U.S. Geological Survey

Flooding is among the worst natural disasters responsible for loss of life and property in Arizona, underscoring the importance of accurate estimation of flood magnitude for proper structural design and floodplain mapping. Twenty-four years of additional peak-flow data have been recorded since the last comprehensive regional flood frequency analysis conducted in Arizona. Periodically, flood frequency estimates and regional regression equations must be revised to maintain the accurate estimation of flood frequency and magnitude.

After more than a century of research, geologists and other scientists have increased their understanding of the tectonic processes at work in the Wasatch Front and are now beginning to answer the questions about the seismicity and tectonics of the Wasatch Front that Gilbert and others first posed Scientists, engineers, architects, urban planners, and emergency managers are not waiting for a major earthquake disaster to learn that measures must be implemented to mitigate an earthquake's effects.

California’s 35 million people live among some of the most active earthquake faults in the United States. Public safety demands credible assessments of the earthquake hazard to maintain appropriate building codes for safe construction and earthquake insurance for loss protection. Seismic hazard analysis begins with an earthquake rupture forecast—a model of probabilities that earthquakes of specified magnitudes, locations, and faulting types will occur during a specified time interval.

The 2008 U.S. Geological Survey (USGS) National Seismic Hazard Maps display earthquake ground motions for various probability levels across the United States and are applied in seismic provisions of building codes, insurance rate structures, risk assessments, and other public policy.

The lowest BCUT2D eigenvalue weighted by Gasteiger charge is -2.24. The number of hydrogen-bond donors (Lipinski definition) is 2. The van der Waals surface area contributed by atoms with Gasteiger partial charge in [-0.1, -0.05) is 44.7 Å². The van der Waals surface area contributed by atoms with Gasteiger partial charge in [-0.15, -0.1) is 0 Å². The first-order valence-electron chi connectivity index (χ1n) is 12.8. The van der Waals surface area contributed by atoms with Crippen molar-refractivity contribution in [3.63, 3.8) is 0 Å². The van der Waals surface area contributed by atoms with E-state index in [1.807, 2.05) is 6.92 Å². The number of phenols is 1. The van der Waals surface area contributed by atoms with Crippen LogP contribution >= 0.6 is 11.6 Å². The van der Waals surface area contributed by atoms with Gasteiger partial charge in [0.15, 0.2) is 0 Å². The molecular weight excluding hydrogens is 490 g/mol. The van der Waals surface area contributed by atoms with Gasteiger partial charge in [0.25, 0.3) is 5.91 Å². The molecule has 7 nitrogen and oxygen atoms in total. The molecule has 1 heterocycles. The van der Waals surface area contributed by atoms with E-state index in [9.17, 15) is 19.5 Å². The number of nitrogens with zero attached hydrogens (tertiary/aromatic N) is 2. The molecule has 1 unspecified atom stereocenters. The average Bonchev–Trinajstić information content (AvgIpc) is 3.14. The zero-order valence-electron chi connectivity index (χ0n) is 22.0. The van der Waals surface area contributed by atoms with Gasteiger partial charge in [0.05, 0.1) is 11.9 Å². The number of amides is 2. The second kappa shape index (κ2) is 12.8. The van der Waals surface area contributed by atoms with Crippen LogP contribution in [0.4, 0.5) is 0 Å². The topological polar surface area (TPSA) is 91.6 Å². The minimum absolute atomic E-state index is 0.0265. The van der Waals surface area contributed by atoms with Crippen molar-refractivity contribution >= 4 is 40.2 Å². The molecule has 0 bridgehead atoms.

This paper is a progress report on the mapping effort for the central and eastern U.S.

Here we are concerned with solving for the long term average values of these parameters for the state of California. My primary data source is a catalog of 1850-2006 M 4.0 seismicity compiled with Tianqing Cao (Appendix H). Because earthquakes outside of the state can influence California I consider both earthquakes within the state and within 100 km of the state border (Figure 1).

Topics include land use, demographics, specific industry sectors, the role of non-labor income, the wildland-urban interface, the role of amenities in economic development, and payments to county governments from federal lands.

PHREEQC version 3 is a computer program written in the C and C++ programming languages that is designed to perform a wide variety of aqueous geochemical calculations. PHREEQC implements several types of aqueous models: two ion-association aqueous models (the Lawrence Livermore National Laboratory model and WATEQ4F), a Pitzer specific-ion-interaction aqueous model, and the SIT (Specific ion Interaction Theory) aqueous model.

The chemical composition of natural water is derived from many different sources of solutes, including gases and aerosols from the atmosphere, weathering and erosion of rocks and soil, solution or precipitation reactions occurring below the land surface, and cultural effects resulting from human activities.

This report presents an analysis of the basin geometry and structure of the San Rafael basin in southeastern Arizona. In addition, a new methodology for inferring concealed lithology is presented and applied in the San Rafael basin.

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Point of Contact
John Scaggs
Tonto National Forest
john.scaggs@usda.gov

Apache Leap Special Management Area
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